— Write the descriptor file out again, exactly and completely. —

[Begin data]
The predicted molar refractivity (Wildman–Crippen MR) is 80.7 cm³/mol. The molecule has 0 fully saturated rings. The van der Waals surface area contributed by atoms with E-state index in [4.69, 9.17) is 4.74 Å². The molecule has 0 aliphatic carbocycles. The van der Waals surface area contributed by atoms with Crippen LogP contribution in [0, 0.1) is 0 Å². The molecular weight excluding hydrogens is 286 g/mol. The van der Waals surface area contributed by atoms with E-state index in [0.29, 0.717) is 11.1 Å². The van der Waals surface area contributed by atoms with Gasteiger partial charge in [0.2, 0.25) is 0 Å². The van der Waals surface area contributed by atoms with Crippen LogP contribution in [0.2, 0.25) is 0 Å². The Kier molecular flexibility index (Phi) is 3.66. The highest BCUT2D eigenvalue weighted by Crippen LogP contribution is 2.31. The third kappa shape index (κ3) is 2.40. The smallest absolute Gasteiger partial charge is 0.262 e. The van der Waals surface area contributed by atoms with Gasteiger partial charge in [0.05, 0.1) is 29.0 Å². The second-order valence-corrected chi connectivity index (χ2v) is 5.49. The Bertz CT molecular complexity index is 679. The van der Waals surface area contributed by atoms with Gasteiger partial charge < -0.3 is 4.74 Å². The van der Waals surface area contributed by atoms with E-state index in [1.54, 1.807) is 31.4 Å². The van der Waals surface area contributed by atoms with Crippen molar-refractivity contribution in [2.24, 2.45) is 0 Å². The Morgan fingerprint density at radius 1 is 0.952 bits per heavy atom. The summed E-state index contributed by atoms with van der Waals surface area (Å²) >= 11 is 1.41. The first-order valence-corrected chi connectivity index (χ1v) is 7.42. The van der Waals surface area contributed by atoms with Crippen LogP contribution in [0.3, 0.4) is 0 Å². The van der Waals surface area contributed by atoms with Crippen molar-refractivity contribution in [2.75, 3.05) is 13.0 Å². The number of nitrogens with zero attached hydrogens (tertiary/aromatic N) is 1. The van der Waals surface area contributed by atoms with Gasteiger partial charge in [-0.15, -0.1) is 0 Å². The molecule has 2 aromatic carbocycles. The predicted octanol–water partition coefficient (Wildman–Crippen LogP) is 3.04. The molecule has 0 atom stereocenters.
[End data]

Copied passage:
The predicted molar refractivity (Wildman–Crippen MR) is 80.7 cm³/mol. The molecule has 0 fully saturated rings. The van der Waals surface area contributed by atoms with E-state index in [4.69, 9.17) is 4.74 Å². The molecule has 0 aliphatic carbocycles. The van der Waals surface area contributed by atoms with Crippen LogP contribution in [0, 0.1) is 0 Å². The molecular weight excluding hydrogens is 286 g/mol. The van der Waals surface area contributed by atoms with E-state index in [0.29, 0.717) is 11.1 Å². The van der Waals surface area contributed by atoms with Gasteiger partial charge in [0.2, 0.25) is 0 Å². The van der Waals surface area contributed by atoms with Crippen LogP contribution in [0.2, 0.25) is 0 Å². The Kier molecular flexibility index (Phi) is 3.66. The highest BCUT2D eigenvalue weighted by Crippen LogP contribution is 2.31. The third kappa shape index (κ3) is 2.40. The smallest absolute Gasteiger partial charge is 0.262 e. The van der Waals surface area contributed by atoms with Gasteiger partial charge in [0.05, 0.1) is 29.0 Å². The second-order valence-corrected chi connectivity index (χ2v) is 5.49. The Bertz CT molecular complexity index is 679. The van der Waals surface area contributed by atoms with Gasteiger partial charge < -0.3 is 4.74 Å². The van der Waals surface area contributed by atoms with E-state index in [1.54, 1.807) is 31.4 Å². The van der Waals surface area contributed by atoms with Crippen molar-refractivity contribution in [2.24, 2.45) is 0 Å². The Morgan fingerprint density at radius 1 is 0.952 bits per heavy atom. The summed E-state index contributed by atoms with van der Waals surface area (Å²) >= 11 is 1.41. The first-order valence-corrected chi connectivity index (χ1v) is 7.42. The van der Waals surface area contributed by atoms with Crippen LogP contribution in [0.3, 0.4) is 0 Å². The van der Waals surface area contributed by atoms with Crippen molar-refractivity contribution in [2.75, 3.05) is 13.0 Å². The number of nitrogens with zero attached hydrogens (tertiary/aromatic N) is 1. The van der Waals surface area contributed by atoms with Gasteiger partial charge in [-0.15, -0.1) is 0 Å². The molecule has 2 aromatic carbocycles. The predicted octanol–water partition coefficient (Wildman–Crippen LogP) is 3.04. The molecule has 0 atom stereocenters.